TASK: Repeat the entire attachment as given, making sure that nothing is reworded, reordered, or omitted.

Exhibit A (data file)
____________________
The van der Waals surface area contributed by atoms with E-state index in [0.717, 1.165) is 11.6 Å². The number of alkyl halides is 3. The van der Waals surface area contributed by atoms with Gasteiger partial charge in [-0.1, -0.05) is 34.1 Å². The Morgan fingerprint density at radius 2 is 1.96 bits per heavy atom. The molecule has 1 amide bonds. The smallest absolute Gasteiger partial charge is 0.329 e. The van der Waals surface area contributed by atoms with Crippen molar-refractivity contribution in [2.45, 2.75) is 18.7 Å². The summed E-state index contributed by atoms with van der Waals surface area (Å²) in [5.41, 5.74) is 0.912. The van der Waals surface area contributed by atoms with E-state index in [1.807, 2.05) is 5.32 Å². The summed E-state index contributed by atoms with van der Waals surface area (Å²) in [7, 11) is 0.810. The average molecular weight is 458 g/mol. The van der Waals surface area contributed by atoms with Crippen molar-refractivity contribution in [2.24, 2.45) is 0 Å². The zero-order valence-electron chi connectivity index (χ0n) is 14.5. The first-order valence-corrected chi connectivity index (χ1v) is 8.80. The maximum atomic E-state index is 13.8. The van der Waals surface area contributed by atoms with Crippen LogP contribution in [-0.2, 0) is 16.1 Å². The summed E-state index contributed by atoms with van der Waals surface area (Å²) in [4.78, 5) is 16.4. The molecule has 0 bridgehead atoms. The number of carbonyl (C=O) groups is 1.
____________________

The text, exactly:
The van der Waals surface area contributed by atoms with E-state index in [0.717, 1.165) is 11.6 Å². The number of alkyl halides is 3. The van der Waals surface area contributed by atoms with Gasteiger partial charge in [-0.1, -0.05) is 34.1 Å². The Morgan fingerprint density at radius 2 is 1.96 bits per heavy atom. The molecule has 1 amide bonds. The smallest absolute Gasteiger partial charge is 0.329 e. The van der Waals surface area contributed by atoms with Crippen molar-refractivity contribution in [2.45, 2.75) is 18.7 Å². The summed E-state index contributed by atoms with van der Waals surface area (Å²) in [5.41, 5.74) is 0.912. The van der Waals surface area contributed by atoms with E-state index in [1.807, 2.05) is 5.32 Å². The summed E-state index contributed by atoms with van der Waals surface area (Å²) in [7, 11) is 0.810. The average molecular weight is 458 g/mol. The van der Waals surface area contributed by atoms with Crippen molar-refractivity contribution in [2.24, 2.45) is 0 Å². The zero-order valence-electron chi connectivity index (χ0n) is 14.5. The first-order valence-corrected chi connectivity index (χ1v) is 8.80. The maximum atomic E-state index is 13.8. The van der Waals surface area contributed by atoms with Crippen LogP contribution in [-0.2, 0) is 16.1 Å². The summed E-state index contributed by atoms with van der Waals surface area (Å²) in [4.78, 5) is 16.4. The molecule has 0 bridgehead atoms. The number of carbonyl (C=O) groups is 1.